Data centers are a key part of AT&T’s cloud services strategy, and the carrier has no plans to sell its current assets. In fact, the provider is investing in its data centers, an executive told FierceTelecom, particularly as new technologies like network functions virtualization (NFV) and software-defined networking (SDN) spool up.
Responding to a recent Investor's Business Daily article that said providers like AT&T, CenturyLink and Verizon were falling behind in the cloud services race, Andy Daudelin, AT&T vice president of cloud and cloud networking, told FierceTelecom that its strategy and focus are quite different from that of major data center providers like Amazon Web Services, Microsoft Azure, Google and IBM.
“We interpret it differently … Our focus is on networking and secure connectivity, and on helping businesses move to the cloud with confidence … but not to provide the cloud infrastructure itself,” he said. “We’re not looking to recreate what they do.”
Instead, AT&T routinely partners with the “hyperscale” providers like AWS, as well as more niche data center providers that offer services like SaaS to give their customers the best range of options. Daudelin said it currently has 16 partners, including the major cloud and data center providers.
AT&T Cloud’s core strategy is NetBond, he explained, which it uses to extend its private network into the public cloud “in a secure way.” Customers can then manage their services across partner systems – adding, for example, AWS or Azure with a simple drag and drop from a control dashboard.
Data centers continue to play an important role in AT&T’s service structure because with NetBond it can integrate those centers with the greater cloud ecosystem. Further, “80 percent of our customers have a hybrid cloud strategy … most have three or four [public] clouds and also a private cloud environment,” Daudelin said.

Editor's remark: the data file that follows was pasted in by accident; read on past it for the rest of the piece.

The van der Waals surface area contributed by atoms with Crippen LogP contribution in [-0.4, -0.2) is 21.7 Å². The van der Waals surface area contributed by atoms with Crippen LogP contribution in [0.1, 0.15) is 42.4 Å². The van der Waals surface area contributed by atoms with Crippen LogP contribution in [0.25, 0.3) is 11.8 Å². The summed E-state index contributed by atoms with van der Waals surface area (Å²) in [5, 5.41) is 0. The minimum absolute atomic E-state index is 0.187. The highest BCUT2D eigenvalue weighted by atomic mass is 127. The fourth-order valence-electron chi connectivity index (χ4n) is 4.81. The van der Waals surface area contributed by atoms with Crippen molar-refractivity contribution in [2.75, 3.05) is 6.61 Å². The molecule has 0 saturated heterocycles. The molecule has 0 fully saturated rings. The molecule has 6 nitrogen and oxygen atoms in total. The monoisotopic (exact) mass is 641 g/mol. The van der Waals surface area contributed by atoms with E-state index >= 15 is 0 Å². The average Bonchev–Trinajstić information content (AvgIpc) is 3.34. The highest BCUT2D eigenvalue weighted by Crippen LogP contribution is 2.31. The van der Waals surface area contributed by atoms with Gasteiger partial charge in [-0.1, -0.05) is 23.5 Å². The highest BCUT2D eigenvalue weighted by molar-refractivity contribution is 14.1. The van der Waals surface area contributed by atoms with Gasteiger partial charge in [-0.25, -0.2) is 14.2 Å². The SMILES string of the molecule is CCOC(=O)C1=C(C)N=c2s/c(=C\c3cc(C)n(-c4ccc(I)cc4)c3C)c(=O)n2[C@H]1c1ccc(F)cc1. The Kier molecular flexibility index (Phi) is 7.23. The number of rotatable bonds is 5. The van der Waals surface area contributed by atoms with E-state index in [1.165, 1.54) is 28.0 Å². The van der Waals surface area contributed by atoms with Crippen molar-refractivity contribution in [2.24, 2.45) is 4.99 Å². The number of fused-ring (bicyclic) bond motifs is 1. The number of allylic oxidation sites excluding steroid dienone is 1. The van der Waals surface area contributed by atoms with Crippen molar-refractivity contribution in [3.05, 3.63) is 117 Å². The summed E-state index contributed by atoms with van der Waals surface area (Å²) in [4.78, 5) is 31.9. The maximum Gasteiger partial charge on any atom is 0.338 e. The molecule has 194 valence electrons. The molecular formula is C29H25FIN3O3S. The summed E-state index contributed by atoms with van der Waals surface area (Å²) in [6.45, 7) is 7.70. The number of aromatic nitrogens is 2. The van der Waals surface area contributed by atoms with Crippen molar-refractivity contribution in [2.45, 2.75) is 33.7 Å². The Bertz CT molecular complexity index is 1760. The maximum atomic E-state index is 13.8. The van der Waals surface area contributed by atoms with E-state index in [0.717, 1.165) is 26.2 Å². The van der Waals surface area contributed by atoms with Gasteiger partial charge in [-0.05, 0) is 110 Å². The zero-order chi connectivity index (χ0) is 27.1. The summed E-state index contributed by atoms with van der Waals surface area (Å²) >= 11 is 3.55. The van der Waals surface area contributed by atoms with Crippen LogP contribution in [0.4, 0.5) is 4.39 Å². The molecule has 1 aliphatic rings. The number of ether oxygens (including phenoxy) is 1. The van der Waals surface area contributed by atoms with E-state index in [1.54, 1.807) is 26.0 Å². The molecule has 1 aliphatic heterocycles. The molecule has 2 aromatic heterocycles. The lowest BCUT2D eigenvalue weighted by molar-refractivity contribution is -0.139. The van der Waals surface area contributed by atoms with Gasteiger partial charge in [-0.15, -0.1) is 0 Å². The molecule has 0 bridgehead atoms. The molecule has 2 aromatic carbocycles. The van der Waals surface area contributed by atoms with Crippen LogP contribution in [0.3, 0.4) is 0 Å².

In fact, he said the division plans to invest a “significant part” of its budget in AT&T’s data centers, which are located in major regions including North America, South America, Europe and Asia-Pacific. That includes upgrading the data centers’ common areas and their power density, as well as incorporating NFV elements.
“As we evolve the network with network functions virtualization, we continue to add new features” to the data centers, he explained.
For example, AT&T already offers a virtual firewall to customers, enabling them to implement the security feature in-line, in a software-defined manner, rather than relying on a third-party service. The provider is also running network on demand and virtual network in its data centers so customers can provision their cloud assets.
- read the Investors Business Daily article
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